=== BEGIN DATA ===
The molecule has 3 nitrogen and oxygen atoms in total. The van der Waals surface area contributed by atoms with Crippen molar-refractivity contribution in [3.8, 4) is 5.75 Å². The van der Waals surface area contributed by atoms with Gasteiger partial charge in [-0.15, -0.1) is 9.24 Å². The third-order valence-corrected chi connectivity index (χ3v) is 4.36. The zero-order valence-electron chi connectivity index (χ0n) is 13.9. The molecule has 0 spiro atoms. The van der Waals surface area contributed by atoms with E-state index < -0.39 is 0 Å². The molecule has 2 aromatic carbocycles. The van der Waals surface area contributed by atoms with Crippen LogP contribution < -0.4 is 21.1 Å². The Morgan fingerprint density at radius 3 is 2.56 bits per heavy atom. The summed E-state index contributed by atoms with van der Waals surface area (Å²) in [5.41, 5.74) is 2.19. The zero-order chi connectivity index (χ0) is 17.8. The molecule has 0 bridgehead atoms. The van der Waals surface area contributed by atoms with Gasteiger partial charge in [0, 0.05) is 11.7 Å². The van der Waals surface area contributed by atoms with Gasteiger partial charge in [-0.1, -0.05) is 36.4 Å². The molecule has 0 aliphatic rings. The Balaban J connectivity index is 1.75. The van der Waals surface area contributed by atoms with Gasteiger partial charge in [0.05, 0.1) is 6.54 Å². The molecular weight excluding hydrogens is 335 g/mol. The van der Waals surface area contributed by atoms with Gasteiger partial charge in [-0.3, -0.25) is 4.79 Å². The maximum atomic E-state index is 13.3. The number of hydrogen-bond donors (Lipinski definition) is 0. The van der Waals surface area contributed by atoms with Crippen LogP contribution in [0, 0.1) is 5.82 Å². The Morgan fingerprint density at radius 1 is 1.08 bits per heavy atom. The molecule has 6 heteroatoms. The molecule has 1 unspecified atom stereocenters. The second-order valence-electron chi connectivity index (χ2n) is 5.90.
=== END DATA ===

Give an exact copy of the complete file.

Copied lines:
The molecule has 3 nitrogen and oxygen atoms in total. The van der Waals surface area contributed by atoms with Crippen molar-refractivity contribution in [3.8, 4) is 5.75 Å². The van der Waals surface area contributed by atoms with Gasteiger partial charge in [-0.15, -0.1) is 9.24 Å². The third-order valence-corrected chi connectivity index (χ3v) is 4.36. The zero-order valence-electron chi connectivity index (χ0n) is 13.9. The molecule has 0 spiro atoms. The van der Waals surface area contributed by atoms with E-state index < -0.39 is 0 Å². The molecule has 2 aromatic carbocycles. The van der Waals surface area contributed by atoms with Crippen LogP contribution < -0.4 is 21.1 Å². The Morgan fingerprint density at radius 3 is 2.56 bits per heavy atom. The summed E-state index contributed by atoms with van der Waals surface area (Å²) in [5.41, 5.74) is 2.19. The zero-order chi connectivity index (χ0) is 17.8. The molecule has 0 bridgehead atoms. The van der Waals surface area contributed by atoms with Gasteiger partial charge in [0, 0.05) is 11.7 Å². The van der Waals surface area contributed by atoms with Gasteiger partial charge in [-0.1, -0.05) is 36.4 Å². The molecule has 0 aliphatic rings. The Balaban J connectivity index is 1.75. The van der Waals surface area contributed by atoms with Gasteiger partial charge in [0.05, 0.1) is 6.54 Å². The molecular weight excluding hydrogens is 335 g/mol. The van der Waals surface area contributed by atoms with Gasteiger partial charge in [-0.3, -0.25) is 4.79 Å². The maximum atomic E-state index is 13.3. The number of hydrogen-bond donors (Lipinski definition) is 0. The van der Waals surface area contributed by atoms with Crippen LogP contribution in [0, 0.1) is 5.82 Å². The Morgan fingerprint density at radius 1 is 1.08 bits per heavy atom. The molecule has 6 heteroatoms. The molecule has 1 unspecified atom stereocenters. The second-order valence-electron chi connectivity index (χ2n) is 5.90.